Across the country, Students’ Green Fund turns students’ unions into hubs of sustainability at the heart of their wider communities. At Leeds University Union, we see a particularly vivid example of this vision coming to life: transforming an area of the union building itself into a green, edible growing space.
The roof garden is on level two of the union building, right at the centre of the university campus. The high visibility of the space ensures the that the work carried out across the wider Students’ Green Fund project at Leeds University Union reaches as many people as possible.
“An earlier project at one of our halls of residences was quite isolated, but the union is a central hub of activity on campus”, explains project lead Anna-Marie Vickerstaff.
“The garden will be a propagation space for our other onsite growing in the sustainability garden. We will also have a greenhouse/workshop space for groups to use and a selection of cold frame beds made from recycled materials, along with planters made from old doors, bath tubs and wooden pallets”
At the opening of the garden last week, Hilary Benn MP was given a tour of the space, as well as being told about some of the wider activity around the Leeds Green Exchange.
Emma Simpson is leading on a Home Grow Your Own project, which brings together students and local residents to collaborate on sustainable food production. Last week’s launch saw the first day of action for this strand of work, planting a huge range of crops at a community centre.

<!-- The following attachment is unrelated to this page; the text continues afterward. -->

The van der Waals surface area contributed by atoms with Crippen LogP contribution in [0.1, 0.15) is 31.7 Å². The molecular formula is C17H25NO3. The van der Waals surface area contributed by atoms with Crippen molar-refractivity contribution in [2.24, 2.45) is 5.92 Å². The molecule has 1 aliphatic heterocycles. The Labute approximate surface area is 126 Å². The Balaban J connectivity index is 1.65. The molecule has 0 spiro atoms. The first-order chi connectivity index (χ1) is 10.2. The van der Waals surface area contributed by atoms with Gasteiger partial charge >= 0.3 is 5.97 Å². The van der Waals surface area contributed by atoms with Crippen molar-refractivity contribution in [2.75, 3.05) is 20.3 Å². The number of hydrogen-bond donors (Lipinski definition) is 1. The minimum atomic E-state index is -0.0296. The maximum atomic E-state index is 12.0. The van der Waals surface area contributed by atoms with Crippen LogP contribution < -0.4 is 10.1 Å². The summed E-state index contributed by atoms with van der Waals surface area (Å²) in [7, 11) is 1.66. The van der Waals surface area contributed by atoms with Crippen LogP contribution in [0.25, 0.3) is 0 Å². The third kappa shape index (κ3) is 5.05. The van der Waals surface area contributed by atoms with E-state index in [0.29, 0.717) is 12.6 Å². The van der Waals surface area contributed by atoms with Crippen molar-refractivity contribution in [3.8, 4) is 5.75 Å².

Elsewhere, Sam Joseph is getting involved in the Real Junk Food project, which turns surplus food into healthy meals in some of the most economically deprived areas of the city, currently running a pay-what-you-feel café in Armley.
These – and many other student-led sustainability initiatives – find their home right at the heart of the university’s campus. Producing more local and healthy food in a range of green spaces across the institution, the launch of this roof garden makes the sustainability work at Leeds University Union excitingly visible, encouraging more and more students to get involved.
“This initiative creates a bridge for the university and the city”, explains University of Leeds vice chancellor Sir Alan Langlands. “It opens up the campus and will allow people to adopt green behaviours in their daily living. I hope it will lead to all sorts of student inspired initiatives.” We’re sure that it will.